Because of his official duties, the protagonist understands upfront the difference between real and fictional moralities of the British colonization history. The British believe that they colonized Burma because they are racially and culturally superior to the latter. They argue that imperialism is moral because they have saved the locals from their moral and cultural ignorance. Racial prejudice is clear from how the British see the locals, for instance, after the protagonist kills the elephant, the “younger men said it was a damn shame to shoot an elephant for killing a coolie, because an elephant was worth more than any damn Coringhee coolie” (Orwell). These people place a higher value on an elephant than a local, which means that they see the locals as inferior, even to beasts. They justify imperialism because of strong racial prejudice against the locals. Furthermore, the British insist that they are culturally superior, where their moral norms make their culture higher than local moral norms. The protagonist has this sense of cultural superiority too, although he has moral conflicts: “All I knew was that I was stuck between my hatred of the empire I served and my rage against the evil-spirited little beasts who tried to make my job impossible” (Orwell). In his mind, imperialism is immoral, but he cannot stop his anger toward the locals, whom he sees as beasts. In the course of his duties, however, the protagonist opens his eyes to the difference between real and fictional morality of the British. British mortality is a fake one because the whites are not truly superior if they have only worsened the lives of the people. How the locals treat British officers reveals their anger against the latter. The protagonists note that even Buddhist priests hate the whites: “The young Buddhist priests were the worst of all. There were several thousands of them in the town and none of them seemed to have anything to do except stand on street corners and jeer at Europeans” (Orwell). The only way they can hate someone so much is if they feel unjust treatment. The protagonist affirms that the British are wrong to enforce their rule on Burma. He says: “For at that time I had already made up my mind that imperialism was an evil thing and the sooner I chucked up my job and got out of it the better” (Orwell). The morality of imperialism is a sham because the British oppress people through their prejudice and economic and political controls, and he finds it natural then to be the subject of the locals’ anger and disgust. Thus, the negative effects of imperialism are clear: the loss of freedoms of the colonized and the rise of bad treatment against the white oppressors.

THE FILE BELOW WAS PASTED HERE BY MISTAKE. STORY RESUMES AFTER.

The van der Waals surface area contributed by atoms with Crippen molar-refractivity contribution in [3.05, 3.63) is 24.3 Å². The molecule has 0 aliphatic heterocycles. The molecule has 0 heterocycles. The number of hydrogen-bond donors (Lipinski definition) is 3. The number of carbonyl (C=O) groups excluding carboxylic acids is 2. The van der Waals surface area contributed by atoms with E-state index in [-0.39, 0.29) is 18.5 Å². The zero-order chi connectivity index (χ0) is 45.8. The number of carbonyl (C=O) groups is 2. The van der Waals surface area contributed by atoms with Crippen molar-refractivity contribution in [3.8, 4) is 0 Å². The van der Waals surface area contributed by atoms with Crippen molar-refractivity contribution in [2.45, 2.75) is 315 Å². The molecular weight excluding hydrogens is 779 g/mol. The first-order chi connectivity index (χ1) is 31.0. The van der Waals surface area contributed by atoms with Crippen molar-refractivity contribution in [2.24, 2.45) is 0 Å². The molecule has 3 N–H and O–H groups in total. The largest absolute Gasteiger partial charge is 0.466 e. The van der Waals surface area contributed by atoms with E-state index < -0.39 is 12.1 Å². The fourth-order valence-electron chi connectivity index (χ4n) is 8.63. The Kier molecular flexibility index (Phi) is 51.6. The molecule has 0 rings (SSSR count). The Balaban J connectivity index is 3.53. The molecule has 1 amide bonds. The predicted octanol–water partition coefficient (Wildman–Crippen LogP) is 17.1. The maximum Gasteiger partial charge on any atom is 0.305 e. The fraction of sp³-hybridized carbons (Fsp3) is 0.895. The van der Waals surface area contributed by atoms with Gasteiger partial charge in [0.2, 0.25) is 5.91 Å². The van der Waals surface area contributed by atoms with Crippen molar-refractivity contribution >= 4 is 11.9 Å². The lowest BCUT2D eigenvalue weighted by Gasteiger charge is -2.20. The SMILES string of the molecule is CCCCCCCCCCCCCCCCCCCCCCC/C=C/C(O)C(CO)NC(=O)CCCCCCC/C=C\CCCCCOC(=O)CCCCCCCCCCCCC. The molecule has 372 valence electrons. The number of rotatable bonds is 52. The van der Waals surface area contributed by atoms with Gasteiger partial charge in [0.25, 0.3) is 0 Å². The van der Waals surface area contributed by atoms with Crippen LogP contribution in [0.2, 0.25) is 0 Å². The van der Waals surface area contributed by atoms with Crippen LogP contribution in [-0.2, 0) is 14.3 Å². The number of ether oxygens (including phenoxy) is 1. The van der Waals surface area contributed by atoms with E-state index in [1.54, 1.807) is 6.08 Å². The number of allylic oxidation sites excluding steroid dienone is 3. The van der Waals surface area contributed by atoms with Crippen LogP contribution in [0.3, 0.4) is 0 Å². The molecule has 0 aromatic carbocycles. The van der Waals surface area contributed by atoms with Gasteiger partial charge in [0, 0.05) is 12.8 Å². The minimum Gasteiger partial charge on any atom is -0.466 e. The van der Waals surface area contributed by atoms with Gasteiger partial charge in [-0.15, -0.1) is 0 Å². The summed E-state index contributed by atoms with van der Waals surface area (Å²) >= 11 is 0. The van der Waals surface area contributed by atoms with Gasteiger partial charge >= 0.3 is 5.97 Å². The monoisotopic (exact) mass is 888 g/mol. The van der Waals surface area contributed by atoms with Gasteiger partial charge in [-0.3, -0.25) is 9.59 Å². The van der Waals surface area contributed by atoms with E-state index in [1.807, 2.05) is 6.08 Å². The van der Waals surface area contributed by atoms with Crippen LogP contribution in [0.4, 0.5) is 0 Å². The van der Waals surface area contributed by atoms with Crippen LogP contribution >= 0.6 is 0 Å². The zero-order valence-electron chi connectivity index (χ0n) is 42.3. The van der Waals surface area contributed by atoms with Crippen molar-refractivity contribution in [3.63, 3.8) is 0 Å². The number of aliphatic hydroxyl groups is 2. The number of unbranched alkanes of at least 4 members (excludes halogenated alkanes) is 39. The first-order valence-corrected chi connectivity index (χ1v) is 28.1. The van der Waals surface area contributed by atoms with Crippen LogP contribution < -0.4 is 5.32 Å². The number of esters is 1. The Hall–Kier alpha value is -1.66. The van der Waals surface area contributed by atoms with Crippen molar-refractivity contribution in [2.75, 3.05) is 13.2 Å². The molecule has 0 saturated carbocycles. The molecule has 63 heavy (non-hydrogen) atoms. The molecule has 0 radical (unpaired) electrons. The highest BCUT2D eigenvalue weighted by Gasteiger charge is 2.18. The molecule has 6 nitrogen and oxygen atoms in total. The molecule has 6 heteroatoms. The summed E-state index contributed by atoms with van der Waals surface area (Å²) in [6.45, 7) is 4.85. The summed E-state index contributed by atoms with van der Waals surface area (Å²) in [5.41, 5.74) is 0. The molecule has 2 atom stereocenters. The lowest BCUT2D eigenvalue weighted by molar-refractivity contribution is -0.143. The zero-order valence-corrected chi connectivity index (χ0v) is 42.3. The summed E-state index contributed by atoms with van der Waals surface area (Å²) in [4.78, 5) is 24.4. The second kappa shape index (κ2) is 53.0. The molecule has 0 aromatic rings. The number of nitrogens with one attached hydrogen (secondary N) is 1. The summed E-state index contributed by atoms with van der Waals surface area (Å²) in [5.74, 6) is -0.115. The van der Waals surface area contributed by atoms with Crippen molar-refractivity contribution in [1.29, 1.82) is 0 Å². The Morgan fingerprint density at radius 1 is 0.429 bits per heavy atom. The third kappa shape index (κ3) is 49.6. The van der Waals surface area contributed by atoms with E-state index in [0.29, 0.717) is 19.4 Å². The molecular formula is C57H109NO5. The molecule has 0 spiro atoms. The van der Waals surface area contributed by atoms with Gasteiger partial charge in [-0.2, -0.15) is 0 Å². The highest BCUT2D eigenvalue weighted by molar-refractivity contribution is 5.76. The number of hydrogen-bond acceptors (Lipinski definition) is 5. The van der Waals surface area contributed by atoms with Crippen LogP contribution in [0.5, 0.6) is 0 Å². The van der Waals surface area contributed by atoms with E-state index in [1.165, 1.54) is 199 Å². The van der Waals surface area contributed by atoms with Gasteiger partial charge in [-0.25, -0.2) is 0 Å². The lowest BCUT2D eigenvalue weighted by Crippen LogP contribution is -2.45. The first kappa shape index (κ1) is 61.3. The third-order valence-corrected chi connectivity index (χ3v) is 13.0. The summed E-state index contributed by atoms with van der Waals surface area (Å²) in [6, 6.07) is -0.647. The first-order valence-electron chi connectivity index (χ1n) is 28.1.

The protagonist realizes firsthand that to be an oppressor is a dehumanizing process, where he is forced to sacrifice his moral autonomy in order to reinforce the white man’s leadership through violent-centered superiority. The British are in Burma because they are superior and they have weapons and violence to ensure their leadership. The protagonist does not believe that he should shoot the elephant, however. He understands that a living elephant is better than dead one, but most of all, he: “did not in the least want to shoot him” (Orwell). His conscience is not up to the killing of an elephant, especially a calm one. Nevertheless, he fully understands that as a “white man turns tyrant it is his own freedom that he destroys” (Orwell). Because of his status as the oppressor, he loses his ability to follow his conscience. He says: “He becomes a sort of hollow, posing dummy , the conventionalized figure of a sahib…A sahib…has got to appear resolute, to know his own mind and do definite things” (Orwell). If the British colonized Burma because of their superiority and they enforce it through violence, the protagonist must do the exact same thing. He thinks: “And my whole life, every white man’s life in the East, was one long struggle not to be laughed at” (Orwell). This is not about the simple idea of being shamed, but of the long-term continuation of the British role in Burma- to be perceived by the locals as people of superior violence, so they will be feared and followed. Because of his loss of moral autonomy, he is filled with bitterness for seeing “real nature of imperialism – the real motives for which despotic governments act” (Orwell). To colonize people, the colonizer must be brutal and tyrannical. They must break them down by repeatedly shooting at their integrity. The protagonist shoots the elephant because it is the right thing that a colonizer must do to reinforce his ruling.